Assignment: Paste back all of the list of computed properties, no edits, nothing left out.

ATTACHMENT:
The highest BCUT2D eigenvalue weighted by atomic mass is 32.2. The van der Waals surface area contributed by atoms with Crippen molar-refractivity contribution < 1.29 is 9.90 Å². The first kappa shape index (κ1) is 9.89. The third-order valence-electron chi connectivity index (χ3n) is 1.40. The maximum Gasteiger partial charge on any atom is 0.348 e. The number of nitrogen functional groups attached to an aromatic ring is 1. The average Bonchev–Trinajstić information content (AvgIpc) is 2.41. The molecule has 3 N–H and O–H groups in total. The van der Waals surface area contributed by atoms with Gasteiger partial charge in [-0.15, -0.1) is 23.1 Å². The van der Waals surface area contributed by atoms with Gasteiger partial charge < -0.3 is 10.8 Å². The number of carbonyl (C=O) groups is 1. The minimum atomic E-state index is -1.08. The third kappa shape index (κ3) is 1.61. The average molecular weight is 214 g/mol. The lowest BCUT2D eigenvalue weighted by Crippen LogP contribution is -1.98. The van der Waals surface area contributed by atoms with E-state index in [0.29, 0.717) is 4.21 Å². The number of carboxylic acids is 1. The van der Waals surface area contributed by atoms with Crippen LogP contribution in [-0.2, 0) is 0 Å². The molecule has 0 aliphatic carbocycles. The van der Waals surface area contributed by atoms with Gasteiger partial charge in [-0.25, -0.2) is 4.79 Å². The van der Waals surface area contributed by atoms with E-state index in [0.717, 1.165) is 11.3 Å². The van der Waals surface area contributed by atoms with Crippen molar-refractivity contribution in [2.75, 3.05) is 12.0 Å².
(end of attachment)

The highest BCUT2D eigenvalue weighted by atomic mass is 32.2. The van der Waals surface area contributed by atoms with Crippen molar-refractivity contribution < 1.29 is 9.90 Å². The first kappa shape index (κ1) is 9.89. The third-order valence-electron chi connectivity index (χ3n) is 1.40. The maximum Gasteiger partial charge on any atom is 0.348 e. The number of nitrogen functional groups attached to an aromatic ring is 1. The average Bonchev–Trinajstić information content (AvgIpc) is 2.41. The molecule has 3 N–H and O–H groups in total. The van der Waals surface area contributed by atoms with Gasteiger partial charge in [-0.15, -0.1) is 23.1 Å². The van der Waals surface area contributed by atoms with Gasteiger partial charge < -0.3 is 10.8 Å². The number of carbonyl (C=O) groups is 1. The minimum atomic E-state index is -1.08. The third kappa shape index (κ3) is 1.61. The average molecular weight is 214 g/mol. The lowest BCUT2D eigenvalue weighted by Crippen LogP contribution is -1.98. The van der Waals surface area contributed by atoms with E-state index in [0.29, 0.717) is 4.21 Å². The number of carboxylic acids is 1. The van der Waals surface area contributed by atoms with Crippen LogP contribution in [-0.2, 0) is 0 Å². The molecule has 0 aliphatic carbocycles. The van der Waals surface area contributed by atoms with Gasteiger partial charge in [-0.25, -0.2) is 4.79 Å². The van der Waals surface area contributed by atoms with E-state index in [0.717, 1.165) is 11.3 Å². The van der Waals surface area contributed by atoms with Crippen molar-refractivity contribution in [2.75, 3.05) is 12.0 Å².